In the past, many Canadians living in the U.S. were surprised and dismayed to learn they owed U.S. taxes, penalties and interest on income accumulating inside their Canadian retirement plans. These U.S. residents figured their Canadian retirement plans were automatically afforded the same tax-deferral treatment as U.S. retirement plans, with income only being taxable when distributed from the plan. They were unaware they had to file an IRS election for deferral treatment.
That wasn’t the only surprise — many Canadians didn’t realize they had to report Canadian retirement plans on U.S. Treasury FBAR filings (foreign bank account reports).
We’re happy to see the IRS acknowledged the tax-deferral problem and it now provides relief. In Revenue Procedure 2014-55, the IRS repeals the need for filing a tax election, which means Canadian retirement plans automatically qualify for tax deferral. The new rules are retroactive, so it abates back taxes, interest and penalties and that spells “relief.”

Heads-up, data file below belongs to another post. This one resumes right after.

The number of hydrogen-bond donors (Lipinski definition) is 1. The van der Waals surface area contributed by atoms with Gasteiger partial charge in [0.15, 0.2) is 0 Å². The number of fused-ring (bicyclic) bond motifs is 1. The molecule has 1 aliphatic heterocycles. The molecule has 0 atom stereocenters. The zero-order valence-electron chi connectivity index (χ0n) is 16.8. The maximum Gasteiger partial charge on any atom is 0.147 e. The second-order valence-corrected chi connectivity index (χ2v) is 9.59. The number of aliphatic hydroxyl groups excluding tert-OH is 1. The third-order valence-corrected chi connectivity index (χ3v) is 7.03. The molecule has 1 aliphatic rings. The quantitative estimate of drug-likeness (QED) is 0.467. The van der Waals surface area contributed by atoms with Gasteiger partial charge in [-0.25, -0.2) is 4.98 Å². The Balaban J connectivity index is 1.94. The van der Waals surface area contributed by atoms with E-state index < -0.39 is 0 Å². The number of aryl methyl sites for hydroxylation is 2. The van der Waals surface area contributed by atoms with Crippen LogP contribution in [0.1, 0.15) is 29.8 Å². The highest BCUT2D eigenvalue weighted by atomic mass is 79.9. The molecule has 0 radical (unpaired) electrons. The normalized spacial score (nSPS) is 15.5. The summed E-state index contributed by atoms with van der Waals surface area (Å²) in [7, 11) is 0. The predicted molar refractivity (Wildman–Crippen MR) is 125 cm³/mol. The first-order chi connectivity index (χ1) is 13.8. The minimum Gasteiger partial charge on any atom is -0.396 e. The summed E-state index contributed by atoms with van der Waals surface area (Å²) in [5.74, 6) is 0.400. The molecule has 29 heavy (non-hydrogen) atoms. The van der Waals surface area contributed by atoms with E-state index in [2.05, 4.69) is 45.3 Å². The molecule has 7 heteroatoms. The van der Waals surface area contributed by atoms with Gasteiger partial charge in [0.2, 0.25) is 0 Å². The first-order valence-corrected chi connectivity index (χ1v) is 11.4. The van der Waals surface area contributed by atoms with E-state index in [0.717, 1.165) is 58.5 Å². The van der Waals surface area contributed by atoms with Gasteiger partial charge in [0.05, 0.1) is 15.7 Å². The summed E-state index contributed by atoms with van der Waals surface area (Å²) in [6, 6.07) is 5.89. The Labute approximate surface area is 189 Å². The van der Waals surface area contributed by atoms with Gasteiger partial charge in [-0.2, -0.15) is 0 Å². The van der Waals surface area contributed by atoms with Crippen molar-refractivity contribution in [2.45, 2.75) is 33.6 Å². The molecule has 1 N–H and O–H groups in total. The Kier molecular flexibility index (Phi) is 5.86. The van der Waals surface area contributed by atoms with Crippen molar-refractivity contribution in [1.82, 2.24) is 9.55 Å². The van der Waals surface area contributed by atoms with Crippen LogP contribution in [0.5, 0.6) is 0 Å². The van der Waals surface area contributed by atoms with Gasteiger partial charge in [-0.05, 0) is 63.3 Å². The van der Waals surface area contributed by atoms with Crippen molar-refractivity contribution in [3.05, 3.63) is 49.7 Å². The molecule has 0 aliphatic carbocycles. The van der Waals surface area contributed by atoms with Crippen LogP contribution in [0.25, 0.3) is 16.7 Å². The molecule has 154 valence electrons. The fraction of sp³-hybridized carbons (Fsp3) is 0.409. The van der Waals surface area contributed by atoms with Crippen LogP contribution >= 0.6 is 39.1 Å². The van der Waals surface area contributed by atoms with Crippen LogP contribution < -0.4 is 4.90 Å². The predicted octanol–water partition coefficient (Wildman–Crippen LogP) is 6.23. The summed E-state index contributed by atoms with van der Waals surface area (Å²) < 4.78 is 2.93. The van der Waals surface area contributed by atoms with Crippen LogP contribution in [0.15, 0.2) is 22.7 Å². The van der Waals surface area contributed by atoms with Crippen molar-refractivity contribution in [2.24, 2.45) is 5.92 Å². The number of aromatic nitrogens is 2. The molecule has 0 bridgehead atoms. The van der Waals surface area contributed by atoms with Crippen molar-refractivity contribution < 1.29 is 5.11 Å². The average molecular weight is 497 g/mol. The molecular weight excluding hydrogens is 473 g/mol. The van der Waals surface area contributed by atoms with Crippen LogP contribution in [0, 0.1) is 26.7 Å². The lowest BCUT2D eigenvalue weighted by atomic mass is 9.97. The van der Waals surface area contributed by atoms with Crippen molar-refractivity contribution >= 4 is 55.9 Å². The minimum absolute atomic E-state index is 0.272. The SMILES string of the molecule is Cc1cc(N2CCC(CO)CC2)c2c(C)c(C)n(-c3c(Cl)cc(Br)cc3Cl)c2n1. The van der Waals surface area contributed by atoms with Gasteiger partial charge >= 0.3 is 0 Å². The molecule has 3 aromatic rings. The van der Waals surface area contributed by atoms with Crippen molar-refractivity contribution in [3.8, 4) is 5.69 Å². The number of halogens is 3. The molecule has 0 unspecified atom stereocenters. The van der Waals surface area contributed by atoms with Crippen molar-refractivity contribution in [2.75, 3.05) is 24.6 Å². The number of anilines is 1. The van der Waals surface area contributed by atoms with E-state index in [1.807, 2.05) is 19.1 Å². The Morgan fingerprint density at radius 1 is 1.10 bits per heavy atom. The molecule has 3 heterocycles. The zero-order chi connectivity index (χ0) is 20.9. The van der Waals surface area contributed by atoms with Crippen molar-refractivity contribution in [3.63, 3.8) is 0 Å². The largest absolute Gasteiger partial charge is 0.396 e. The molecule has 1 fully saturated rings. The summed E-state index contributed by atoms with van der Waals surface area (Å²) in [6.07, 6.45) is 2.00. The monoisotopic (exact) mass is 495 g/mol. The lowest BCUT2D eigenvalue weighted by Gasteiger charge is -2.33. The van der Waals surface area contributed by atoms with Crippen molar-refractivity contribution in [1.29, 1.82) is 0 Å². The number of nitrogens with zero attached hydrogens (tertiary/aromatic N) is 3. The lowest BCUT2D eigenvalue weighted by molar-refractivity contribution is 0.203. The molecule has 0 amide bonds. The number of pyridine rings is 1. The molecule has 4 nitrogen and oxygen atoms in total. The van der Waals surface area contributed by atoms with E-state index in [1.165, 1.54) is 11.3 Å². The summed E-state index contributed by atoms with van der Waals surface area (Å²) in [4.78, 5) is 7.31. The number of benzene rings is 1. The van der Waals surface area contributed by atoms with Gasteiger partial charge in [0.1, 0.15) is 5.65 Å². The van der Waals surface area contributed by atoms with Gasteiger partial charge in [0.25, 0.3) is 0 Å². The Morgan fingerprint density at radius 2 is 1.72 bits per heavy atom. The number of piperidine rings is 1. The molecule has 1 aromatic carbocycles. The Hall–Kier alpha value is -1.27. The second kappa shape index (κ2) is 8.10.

This relief applies to U.S. taxpayers with Canadian registered retirement savings plans (RRSPs) and registered retirement income funds (RRIFs). The IRS altered regulations governing annual reporting requirements, mostly doing away with the election requirement and there is no longer a need to file Form 8891 (U.S. Information Return for Beneficiaries of Certain Canadian Registered Retirement Plans).
Foreign retirement accounts must still be reported on FinCEN Form 114, Report of Foreign Bank and Financial Account. (Read more on International Tax Matters in our Trader Tax Center.)